Found on Darling Street in the inner-city suburb of Balmain, Ryokan Gojyuan is the only traditional Japanese inn in Sydney. To step in through the doorway is to enter a separate cultural dimension, one dreamed of, designed, and executed by the proprietors, Linda Evans and her husband, over a period of 7 years.
At the reception area, the original sandstone walls, restored after decades spent slumbering beneath plaster and concrete, coexist with tatami rice straw mats, cedar and shoji paper screens.
The blend of materials, both complementary and contrasting in colours and textures, bespeaks a balance between the historical elements of the Australian family home, while adhering to an authentic Japanese aesthetic approach.
Dark-stained wood echoes the soot-dyed timber of historical Japanese buildings. Though styled in the Japanese tradition, the materials are local: the floor boards are Sydney blue gum, while the sliding doors and window frames are crafted from old cedar recovered from the walls of a house in Mosman.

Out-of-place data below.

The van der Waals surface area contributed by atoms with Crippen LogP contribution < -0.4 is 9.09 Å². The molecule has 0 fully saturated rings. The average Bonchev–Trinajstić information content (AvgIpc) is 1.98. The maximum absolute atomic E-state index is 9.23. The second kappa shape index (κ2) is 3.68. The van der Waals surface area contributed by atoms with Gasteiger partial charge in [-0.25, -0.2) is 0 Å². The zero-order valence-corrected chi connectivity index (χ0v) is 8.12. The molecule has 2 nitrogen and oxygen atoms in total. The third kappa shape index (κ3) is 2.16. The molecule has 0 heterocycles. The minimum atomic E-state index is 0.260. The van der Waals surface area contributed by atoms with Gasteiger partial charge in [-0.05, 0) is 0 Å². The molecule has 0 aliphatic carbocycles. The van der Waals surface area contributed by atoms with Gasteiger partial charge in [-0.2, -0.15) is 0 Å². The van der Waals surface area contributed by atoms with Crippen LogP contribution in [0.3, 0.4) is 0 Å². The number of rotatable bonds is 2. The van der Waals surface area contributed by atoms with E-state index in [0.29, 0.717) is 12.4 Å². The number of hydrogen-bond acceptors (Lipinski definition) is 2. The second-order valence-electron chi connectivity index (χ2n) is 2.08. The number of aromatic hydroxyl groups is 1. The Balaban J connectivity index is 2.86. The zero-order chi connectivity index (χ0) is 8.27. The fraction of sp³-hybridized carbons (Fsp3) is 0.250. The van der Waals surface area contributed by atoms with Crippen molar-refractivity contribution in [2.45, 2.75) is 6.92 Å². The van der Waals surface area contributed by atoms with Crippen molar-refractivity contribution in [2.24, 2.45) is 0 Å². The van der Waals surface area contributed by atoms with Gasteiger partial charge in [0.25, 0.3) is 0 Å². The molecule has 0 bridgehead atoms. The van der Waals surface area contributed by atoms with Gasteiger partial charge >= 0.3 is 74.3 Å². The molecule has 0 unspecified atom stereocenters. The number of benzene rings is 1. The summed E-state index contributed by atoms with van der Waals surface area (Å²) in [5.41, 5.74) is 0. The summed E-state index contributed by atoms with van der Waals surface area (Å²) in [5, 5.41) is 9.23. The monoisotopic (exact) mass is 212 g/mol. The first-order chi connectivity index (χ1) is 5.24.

The staggered layout of the buildings, based heavily on the 8-tatami mat size of each guest room, ensures every turn of the corner on the walkway reveals something new. As guests venture deeper, sandstone gives way to Japanese style rock work, bamboo and hidden gardens. The noise from the street fades.
The sound of flowing water leads to a Japanese-style bath-house, signified by the traditional noren fabric in its doorway. Within, the genuine hinoki cypress bath is set in stark contrast against the black slate walls and floor, suffusing the space with a woody fragrance.
The final corner turned culminates in the arrival at one of two guest rooms, the cultural heart of the ryokan. Delicately patterned shoji doors slide away to reveal authentic tatami mat flooring, and a traditional tokonoma alcove. Modern comforts like a contemporary en suite are hidden behind intricate fusuma doors.
From doorway to guest room, a near-decade-long labour of love has resulted in a unique spatial experience, where traditional Japanese aesthetics are harmonised against the historical context of the property.
Images courtesy of Isaac Leung
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